Child behaviour problems mediate the association between coping and perceived stress in caregivers of children with autism

Lovell, Brian and Wetherell, Mark (2015) Child behaviour problems mediate the association between coping and perceived stress in caregivers of children with autism. Research in Autism Spectrum Disorders, 20. pp. 17-23. ISSN 1750-9467

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Abstract

Coping and child behaviour problems (CBP) predict psychological distress in caregivers of children with autism. Whether CBP mediate the relationship between coping and caregivers’ psychological functioning has yet to be determined. This was the aim of the current study. A sample of 56 caregivers of children with autism completed an electronic survey assessing perceived stress, disengaged and problem focused coping, and CBP. Disengaged and problem focused coping predicted both CBP and perceived stress, albeit in different directions. CBP was also predictive of perceived stress. Data revealed an indirect effect of both disengaged and problem focused coping on perceived stress through CBP. In conclusion, caregivers who use more disengaged coping might be less effective at managing the problematic behaviours of the child with autism, thus resulting in poorer psychological functioning. Conversely, caregivers who use more problem focused strategies might, due to fewer CBP, be relatively protected against the psychological sequelae associated with the caregiving experience. Whether interventions that enhance problem focused coping have adaptive effects for caregivers’ psychological functioning, and whether these effects are mediated by fewer CBP might be the focus of subsequent research.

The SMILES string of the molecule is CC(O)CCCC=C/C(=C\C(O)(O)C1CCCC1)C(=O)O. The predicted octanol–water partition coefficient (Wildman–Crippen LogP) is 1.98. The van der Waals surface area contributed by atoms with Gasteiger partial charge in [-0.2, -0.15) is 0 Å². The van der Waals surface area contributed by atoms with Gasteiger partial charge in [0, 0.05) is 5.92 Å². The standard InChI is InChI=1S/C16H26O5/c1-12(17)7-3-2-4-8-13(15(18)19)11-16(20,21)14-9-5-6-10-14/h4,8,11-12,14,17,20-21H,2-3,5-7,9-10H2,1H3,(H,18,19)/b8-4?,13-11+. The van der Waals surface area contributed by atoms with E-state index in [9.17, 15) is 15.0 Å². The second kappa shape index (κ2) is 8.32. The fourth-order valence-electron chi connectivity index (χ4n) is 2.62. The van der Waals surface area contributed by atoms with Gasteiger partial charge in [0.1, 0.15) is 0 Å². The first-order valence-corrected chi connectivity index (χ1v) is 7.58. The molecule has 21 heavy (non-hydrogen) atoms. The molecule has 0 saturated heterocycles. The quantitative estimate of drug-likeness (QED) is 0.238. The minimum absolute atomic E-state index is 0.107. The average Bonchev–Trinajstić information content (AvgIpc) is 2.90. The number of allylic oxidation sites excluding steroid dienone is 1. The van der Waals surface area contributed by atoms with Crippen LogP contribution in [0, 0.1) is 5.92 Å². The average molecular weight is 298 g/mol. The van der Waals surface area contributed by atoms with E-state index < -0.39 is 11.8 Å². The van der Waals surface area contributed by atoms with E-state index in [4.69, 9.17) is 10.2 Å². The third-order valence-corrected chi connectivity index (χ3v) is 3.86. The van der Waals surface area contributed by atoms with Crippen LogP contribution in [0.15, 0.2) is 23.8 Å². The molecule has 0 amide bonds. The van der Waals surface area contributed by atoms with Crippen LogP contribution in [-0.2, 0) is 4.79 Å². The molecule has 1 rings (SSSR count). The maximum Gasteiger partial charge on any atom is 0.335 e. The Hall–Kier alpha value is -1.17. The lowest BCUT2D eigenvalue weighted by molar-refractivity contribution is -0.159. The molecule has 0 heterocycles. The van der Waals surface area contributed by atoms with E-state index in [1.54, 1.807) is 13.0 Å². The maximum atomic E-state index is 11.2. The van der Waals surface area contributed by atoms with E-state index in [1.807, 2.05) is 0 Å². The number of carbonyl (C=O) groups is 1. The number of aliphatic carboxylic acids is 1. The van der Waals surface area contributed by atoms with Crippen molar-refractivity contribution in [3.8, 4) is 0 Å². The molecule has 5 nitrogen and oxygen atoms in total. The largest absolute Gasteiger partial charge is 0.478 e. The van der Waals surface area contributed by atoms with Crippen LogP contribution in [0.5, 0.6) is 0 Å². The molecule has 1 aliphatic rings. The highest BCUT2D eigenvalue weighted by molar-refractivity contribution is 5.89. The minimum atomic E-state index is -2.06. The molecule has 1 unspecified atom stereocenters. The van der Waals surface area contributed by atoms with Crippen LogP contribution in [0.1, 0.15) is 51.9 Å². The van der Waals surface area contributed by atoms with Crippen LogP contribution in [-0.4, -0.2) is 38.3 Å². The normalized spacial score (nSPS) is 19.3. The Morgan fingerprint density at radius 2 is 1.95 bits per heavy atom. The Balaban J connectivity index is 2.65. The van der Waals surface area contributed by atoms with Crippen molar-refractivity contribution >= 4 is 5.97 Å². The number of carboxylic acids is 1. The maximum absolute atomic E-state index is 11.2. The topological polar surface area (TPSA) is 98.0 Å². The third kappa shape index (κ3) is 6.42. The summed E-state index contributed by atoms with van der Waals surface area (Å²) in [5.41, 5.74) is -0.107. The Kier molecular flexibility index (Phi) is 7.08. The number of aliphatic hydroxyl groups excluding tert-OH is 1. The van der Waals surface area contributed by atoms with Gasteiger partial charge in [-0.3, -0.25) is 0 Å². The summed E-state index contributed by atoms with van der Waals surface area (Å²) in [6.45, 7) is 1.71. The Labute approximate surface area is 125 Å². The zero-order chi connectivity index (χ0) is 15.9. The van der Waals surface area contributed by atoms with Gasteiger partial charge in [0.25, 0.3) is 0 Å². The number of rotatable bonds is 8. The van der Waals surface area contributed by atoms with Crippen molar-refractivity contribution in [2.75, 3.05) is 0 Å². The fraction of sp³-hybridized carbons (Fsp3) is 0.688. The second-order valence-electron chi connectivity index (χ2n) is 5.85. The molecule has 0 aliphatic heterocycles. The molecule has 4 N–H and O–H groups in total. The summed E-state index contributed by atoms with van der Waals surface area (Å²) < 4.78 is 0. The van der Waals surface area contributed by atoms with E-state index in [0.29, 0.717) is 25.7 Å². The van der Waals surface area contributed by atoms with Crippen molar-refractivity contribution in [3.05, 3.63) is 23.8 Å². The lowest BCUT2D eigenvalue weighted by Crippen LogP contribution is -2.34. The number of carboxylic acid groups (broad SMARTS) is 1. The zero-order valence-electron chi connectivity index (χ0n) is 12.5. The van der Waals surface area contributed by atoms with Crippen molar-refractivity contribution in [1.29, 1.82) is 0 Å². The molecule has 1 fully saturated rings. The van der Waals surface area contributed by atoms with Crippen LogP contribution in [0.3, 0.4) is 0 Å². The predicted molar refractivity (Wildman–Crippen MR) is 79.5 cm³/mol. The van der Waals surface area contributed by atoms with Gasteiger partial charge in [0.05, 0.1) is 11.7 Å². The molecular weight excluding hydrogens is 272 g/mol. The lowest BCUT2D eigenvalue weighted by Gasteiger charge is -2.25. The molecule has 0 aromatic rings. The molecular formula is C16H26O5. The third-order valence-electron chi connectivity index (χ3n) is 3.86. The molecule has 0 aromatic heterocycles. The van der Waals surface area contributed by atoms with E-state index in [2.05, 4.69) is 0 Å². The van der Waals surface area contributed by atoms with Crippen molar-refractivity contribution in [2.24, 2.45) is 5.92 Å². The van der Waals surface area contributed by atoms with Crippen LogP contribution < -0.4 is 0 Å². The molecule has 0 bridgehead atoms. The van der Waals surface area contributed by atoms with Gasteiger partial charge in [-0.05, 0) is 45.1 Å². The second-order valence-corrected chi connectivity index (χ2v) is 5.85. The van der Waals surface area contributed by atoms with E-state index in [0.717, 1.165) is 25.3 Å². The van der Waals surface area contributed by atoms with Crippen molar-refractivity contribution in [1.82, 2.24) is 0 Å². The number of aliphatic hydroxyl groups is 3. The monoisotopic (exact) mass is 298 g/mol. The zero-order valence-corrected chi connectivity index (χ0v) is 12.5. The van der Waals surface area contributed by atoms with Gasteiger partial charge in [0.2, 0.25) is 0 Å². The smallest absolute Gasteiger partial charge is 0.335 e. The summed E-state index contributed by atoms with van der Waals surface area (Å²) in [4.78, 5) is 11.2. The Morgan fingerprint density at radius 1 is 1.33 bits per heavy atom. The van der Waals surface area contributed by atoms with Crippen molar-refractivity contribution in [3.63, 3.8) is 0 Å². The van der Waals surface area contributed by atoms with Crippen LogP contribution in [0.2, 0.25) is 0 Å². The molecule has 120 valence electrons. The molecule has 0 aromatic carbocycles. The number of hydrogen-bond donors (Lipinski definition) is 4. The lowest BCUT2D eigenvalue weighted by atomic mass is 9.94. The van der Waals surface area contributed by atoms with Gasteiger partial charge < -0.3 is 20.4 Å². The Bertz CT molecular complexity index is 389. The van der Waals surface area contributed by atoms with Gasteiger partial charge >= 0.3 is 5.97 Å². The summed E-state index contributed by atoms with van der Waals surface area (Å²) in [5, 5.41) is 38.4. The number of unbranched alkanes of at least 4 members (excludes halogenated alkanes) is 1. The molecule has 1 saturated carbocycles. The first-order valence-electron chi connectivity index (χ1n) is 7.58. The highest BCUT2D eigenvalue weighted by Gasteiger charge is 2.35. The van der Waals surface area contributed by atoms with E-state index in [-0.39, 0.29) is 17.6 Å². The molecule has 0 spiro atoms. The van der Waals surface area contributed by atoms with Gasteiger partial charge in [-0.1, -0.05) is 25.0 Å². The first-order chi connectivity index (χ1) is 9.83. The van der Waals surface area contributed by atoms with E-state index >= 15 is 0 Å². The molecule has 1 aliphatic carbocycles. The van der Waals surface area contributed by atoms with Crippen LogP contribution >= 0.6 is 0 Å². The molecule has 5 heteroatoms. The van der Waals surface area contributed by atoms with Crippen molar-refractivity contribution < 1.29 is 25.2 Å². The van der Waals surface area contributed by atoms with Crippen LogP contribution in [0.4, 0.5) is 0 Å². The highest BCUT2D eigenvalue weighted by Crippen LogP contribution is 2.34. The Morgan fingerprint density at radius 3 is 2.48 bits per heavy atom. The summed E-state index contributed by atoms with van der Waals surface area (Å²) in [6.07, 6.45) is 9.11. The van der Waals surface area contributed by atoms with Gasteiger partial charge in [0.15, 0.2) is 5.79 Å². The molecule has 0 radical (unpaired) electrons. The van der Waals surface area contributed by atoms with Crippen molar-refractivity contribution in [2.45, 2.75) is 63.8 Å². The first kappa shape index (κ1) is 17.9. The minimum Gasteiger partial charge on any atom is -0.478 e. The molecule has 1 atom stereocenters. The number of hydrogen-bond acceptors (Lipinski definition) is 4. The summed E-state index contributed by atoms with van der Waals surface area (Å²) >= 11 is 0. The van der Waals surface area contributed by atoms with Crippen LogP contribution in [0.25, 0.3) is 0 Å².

Item Type: Article
Additional Information: No external funding for this article.
Uncontrolled Keywords: Autism; Caregiving; Child behaviour problems; Coping; Perceived stress
Subjects: C800 Psychology
Department: Faculties > Health and Life Sciences > School of Life Sciences > Psychology
Depositing User: Brian Lovell
Date Deposited: 02 Mar 2016 09:39
Last Modified: 28 Feb 2017 03:30
URI: http://nrl.northumbria.ac.uk/id/eprint/26266

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